Darwin's Gift To Science and Religion
This book is like a breath of fresh air and lets your spirit calm down from the intensity of the battle between religion and evolution. Raised and educated in Spain and becoming aware of the evolution struggle as a seminary student in Spain, he first encounters a spirit that welcomed evolution. Certainly there was no thought that evolution was anti-God, and it helped the theologians deal with the theodicy issue - the fact that some freedom of development was established with life helped to deal with birth defects and genetic errors so that they could be accepted along with other unfortunate contingencies that we encounter in life.
Ayala's approach is calm and clear, obviouly coming from someone who has immersed himself in the subject for a long time and who has a passion for it, but he tends to stay fairly clear of the confrontational passion of so many others, and just presents his view of things in clear and readable prose. It is a delightful book.
Ayala began his doctoral study at Columbia in 1961 in genetics and evolution. He was never exposed to religious opposition in his education or church through his bachelors degree. Only in coming to the US for graduate school did he encounter it.
Ch 1 Introduction
p1 Hume quote "Is God willing to prevent evil, but not able? Then he is impotent. Is he able, but not willing? Then he is malevolent. Is he both able and willing? Whence then evil?" Dialogues Concerning Natural Religion, p. 244
p2 Thomas Aquinas 1224-1274 , William Paley 1743-1805
p3 "Evolution ... had provided theologians with the 'missing link' in the explanation of evil in the world or, in theological parlance, evolution had solved the 'theodicy' problem. A dictionary definition of theodicy is 'defense of God's goodness and omnipotence in view of the existence of evil.' "
p3 "Traditional theology distinguishes three kinds of evil: (1) moral evil or sin, the evil originated by human beings; (2) pain and suffering as experienced by human beings; (3)physical evil, such as floods, tornados, earthquakes, and the imperfections of all creatures."
p4 "..the 1950 encyclical Humani generis by Pope Pius XII had put the matter to rest. Biological evolution, the Pope wrote, is compatible with the Christian faith."
p4-5 "Later, when I was studying theology in Salamanca, Darwin was a much-welcomed friend. The theory of evolution provided the solution to the remaining component of the problem of evil. As floods and drought were a necessary consequence of the fabric of the physical world, predators and parasites, dysfunctions and diseases were a consequence of the evolution of life. They were not a result of deficient or malevolent design: the features of organisms were not designed by the Creator."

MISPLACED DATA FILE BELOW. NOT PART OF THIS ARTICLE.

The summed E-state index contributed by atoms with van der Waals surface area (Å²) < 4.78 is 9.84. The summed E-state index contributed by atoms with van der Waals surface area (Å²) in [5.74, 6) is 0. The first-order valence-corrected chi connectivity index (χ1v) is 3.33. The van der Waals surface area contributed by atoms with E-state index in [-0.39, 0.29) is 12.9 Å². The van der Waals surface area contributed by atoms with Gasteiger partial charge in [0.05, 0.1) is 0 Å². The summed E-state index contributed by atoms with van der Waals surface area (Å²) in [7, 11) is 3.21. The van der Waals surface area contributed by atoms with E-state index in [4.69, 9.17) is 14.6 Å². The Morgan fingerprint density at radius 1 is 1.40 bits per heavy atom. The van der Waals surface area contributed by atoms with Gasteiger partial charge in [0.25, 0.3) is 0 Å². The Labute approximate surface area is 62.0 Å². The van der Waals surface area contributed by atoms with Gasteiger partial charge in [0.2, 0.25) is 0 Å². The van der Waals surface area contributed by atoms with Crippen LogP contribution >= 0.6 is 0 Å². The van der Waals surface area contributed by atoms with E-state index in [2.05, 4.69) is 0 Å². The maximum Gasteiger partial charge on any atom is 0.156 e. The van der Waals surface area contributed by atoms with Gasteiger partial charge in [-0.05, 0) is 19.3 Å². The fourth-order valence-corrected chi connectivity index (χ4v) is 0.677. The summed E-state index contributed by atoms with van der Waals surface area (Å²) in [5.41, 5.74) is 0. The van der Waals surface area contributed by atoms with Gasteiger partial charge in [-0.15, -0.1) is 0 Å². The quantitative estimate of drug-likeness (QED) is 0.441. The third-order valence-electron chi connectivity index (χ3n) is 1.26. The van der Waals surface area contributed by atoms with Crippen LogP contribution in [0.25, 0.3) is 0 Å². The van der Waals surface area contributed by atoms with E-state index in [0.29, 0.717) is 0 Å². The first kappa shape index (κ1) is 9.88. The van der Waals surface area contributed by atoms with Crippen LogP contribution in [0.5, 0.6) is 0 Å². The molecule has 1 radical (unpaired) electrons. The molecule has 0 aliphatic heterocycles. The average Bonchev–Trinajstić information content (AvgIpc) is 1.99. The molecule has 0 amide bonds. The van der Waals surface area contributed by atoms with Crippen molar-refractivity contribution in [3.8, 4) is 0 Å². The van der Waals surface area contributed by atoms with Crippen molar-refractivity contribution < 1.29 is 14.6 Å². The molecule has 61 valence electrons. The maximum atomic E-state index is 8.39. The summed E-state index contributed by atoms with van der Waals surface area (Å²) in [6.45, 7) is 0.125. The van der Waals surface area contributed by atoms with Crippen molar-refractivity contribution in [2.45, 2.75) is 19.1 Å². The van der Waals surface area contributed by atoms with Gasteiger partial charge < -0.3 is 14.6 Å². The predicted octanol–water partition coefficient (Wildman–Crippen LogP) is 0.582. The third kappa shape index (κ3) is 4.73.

"Evolution by natural selection is Darwin's answer to Paley. It is also the solution of the last prong of the problem of evil. Theology professors in Salamanca saw in the theory of evolution a significant, even definitive, contribution to theodicy. I was, therefore, much surprised when I became aware of the creationist movement in the United States and the pervasive reservations against the theory of evolution."
p5 about his lectures and writings about the subject "The message has always been twofold: (1) evolution is good science and (2) there need not be contradiction between evolution and religious beliefs."
p6 "My conviction is that the theory of evolution is theology's disguised friend, not its enemy."
p6 Tribute to Paley and to Charles Bell
p7 emphasizes that "natural selection" was Darwin's main emphasis.
p7-10 Outlines the coming chapters.
p10 Similarities of life. Human and chimpanzee genomes each consist of some 3 billion letters and differ by little more than 1 percent. "The chemical components of life and their proportions, DNA, the genetic code that conveys the genetic information from the nucleus to the cell, the twenty amino acid components of proteins and enzymes - they are the same in all organisms from bacteria and protozoa to plants and animals.